Women's 5000 meter - Daegu Preview

Women's 5000 meter - Daegu Preview

Provided by IAAF


Vivian Cheruiyot, two years after demolishing Ethiopian dominance over 5000m at the three previous Championships, is brimming with confidence about defending her title in this year's race.


Cheruiyot since using her tremendously strong finishing kick to outpace fellow Kenyan Sylvia Kibet but much more importantly defending champion Meseret Defar in Berlin's historic 1936 Olympic Stadium, has grown in stature following that victory.


The 27-year-old after that memorable victory which finally indicated her country was finally getting to grips with their northerly neighbours exceptional strike force led by World record holder Tirunesh Diababa and Defar, has added last year's IAAF/VTB Bank Continental Cup, Commonwealth Games and the overall Samsung Diamond League titles to her scrapbook of memorable victories.

Cheruiyot away from the track also showed her vast versatility and strength when beating training partner Linet Masai for this year's IAAF World Cross Country crown before embarking on a summer's campaign which sees her proudly sitting again at the top of the Samsung Diamond League 5000m overall rankings.

Significantly her latest victory at the DN Galan leg in Stockholm saw her send out a message to the 2007 champion Defar and her other rivals in Daegu that she is in the best form of her life.


Cheruiyot around the track of another Olympic Stadium which since hosting the 1912 Games has continued to thrill spectators with some of the world's greatest athletics achievements, produced a flawless performance there on 29 July.

Thirty two days before she will line up for her 5000m heat in Daegu with the final three days later on 2 September, her tiny frame unassisted for the last seven circuits, flew around a very windy arena in a spectacular Kenyan record time of 14:20.87.

Only Dibaba - not scheduled to face her in Daegu - and Defar have ever run quicker and Cheruiyot is adamant but for the gusts bouncing her tiny frame from side to side she would have lived up to her pre-race expectations of smashing the former's World record of 14:11.15 set three years ago in Oslo.

"But for the conditions I thought I could, I'm sure it will come," Cheruiyot insisted after the fourth fastest performance ever over the distance which improved her previous National record of 14.22.51 achieved behind Defar when she preceded Dibaba as world record holder with her 16:16.63 win at the 2007 Bislett Games also in Oslo.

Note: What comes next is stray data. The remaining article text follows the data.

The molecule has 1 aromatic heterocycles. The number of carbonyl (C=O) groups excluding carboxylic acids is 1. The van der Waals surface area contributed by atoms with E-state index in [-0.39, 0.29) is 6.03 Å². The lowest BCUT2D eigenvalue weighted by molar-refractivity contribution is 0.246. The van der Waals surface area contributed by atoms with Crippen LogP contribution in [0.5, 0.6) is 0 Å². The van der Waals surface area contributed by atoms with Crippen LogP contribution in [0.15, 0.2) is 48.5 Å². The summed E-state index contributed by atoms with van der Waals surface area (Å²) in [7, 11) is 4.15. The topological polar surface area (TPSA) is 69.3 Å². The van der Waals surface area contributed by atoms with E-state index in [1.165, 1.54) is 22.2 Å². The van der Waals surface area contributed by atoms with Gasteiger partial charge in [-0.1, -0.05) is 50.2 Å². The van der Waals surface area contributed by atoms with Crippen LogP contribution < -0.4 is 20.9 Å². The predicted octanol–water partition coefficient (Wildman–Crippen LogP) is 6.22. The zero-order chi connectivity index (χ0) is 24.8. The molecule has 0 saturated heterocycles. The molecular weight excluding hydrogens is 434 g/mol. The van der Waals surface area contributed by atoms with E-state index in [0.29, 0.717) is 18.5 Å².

Cheruiyot who expressed her self belief that she can also run and not in the not to distant future under 14 minutes, added: "But now it is time to go home to prepare for the defence of my World title. I want to run something special in Daegu."

Whether that means she is after smashing Dibaba's world mark is questionable. Her win in Berlin albeit in a tactical race saw her cross the line in 14:57.97 - the second slowest in the Championships eighth staging of the distance which replaced the 3000m in 1995.

Defar, another tough cookie from the shared African continent, is unlikely to be concerned that Cheruiyot has ran nine seconds quicker than the season's best time of 14:29.52 which saw her steer clear of her own fellow countrywoman Sentayehu Ejigu who recorded 14:31.66 at the Paris SDL meet on 8 July.

Indeed the pair of Ethiopians along with former IAAF World Junior Cross Country champion and reigning World junior champion Genzebe Dibaba - the younger sister of Tirunesh the 2003 and 2005 gold medallist - such is their pedigree, will be eager to fetch Cheruiyot down a peg or two and determinedly make her eat her words.  

So too will Kenya's Linet Masai, runner up for a third time at the World Cross Country Championships. The reigning 10,000m title holder like Cheruiyot is doubling up with the longer race's final on the opening night of 27 August. Win or lose she will be a contender when turning her attention to the 5000m where she boasts a personal best of 14:31.14 and in May at the Shanghai SDL meet ran 14:32.95 behind Cheruiyot and Ejigu.

With not a single non-African athlete in the world top-10 it seems unlikely any will be seen standing on on the podium since Spain's Marta Dominguez finished runner up behind Dibaba in 2003.

David Martin for the IAAF